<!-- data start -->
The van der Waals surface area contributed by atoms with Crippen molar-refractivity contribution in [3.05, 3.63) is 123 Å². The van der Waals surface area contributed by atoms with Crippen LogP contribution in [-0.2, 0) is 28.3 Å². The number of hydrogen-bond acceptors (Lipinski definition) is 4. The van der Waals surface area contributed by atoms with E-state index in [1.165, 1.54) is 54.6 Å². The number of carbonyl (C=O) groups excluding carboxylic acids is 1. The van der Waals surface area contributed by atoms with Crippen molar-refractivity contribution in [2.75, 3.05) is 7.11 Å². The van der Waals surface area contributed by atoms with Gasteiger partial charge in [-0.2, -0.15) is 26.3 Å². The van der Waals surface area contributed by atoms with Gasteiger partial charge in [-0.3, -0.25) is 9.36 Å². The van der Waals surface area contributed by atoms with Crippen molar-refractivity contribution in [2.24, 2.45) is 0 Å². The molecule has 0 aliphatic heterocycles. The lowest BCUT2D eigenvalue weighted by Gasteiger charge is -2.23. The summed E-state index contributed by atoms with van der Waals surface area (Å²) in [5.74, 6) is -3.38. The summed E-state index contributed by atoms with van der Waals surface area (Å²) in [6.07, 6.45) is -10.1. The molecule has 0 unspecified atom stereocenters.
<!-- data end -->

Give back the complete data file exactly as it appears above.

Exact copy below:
The van der Waals surface area contributed by atoms with Crippen molar-refractivity contribution in [3.05, 3.63) is 123 Å². The van der Waals surface area contributed by atoms with Crippen LogP contribution in [-0.2, 0) is 28.3 Å². The number of hydrogen-bond acceptors (Lipinski definition) is 4. The van der Waals surface area contributed by atoms with E-state index in [1.165, 1.54) is 54.6 Å². The number of carbonyl (C=O) groups excluding carboxylic acids is 1. The van der Waals surface area contributed by atoms with Crippen molar-refractivity contribution in [2.75, 3.05) is 7.11 Å². The van der Waals surface area contributed by atoms with Gasteiger partial charge in [-0.2, -0.15) is 26.3 Å². The van der Waals surface area contributed by atoms with Gasteiger partial charge in [-0.3, -0.25) is 9.36 Å². The van der Waals surface area contributed by atoms with Crippen molar-refractivity contribution in [2.24, 2.45) is 0 Å². The molecule has 0 aliphatic heterocycles. The lowest BCUT2D eigenvalue weighted by Gasteiger charge is -2.23. The summed E-state index contributed by atoms with van der Waals surface area (Å²) in [5.74, 6) is -3.38. The summed E-state index contributed by atoms with van der Waals surface area (Å²) in [6.07, 6.45) is -10.1. The molecule has 0 unspecified atom stereocenters.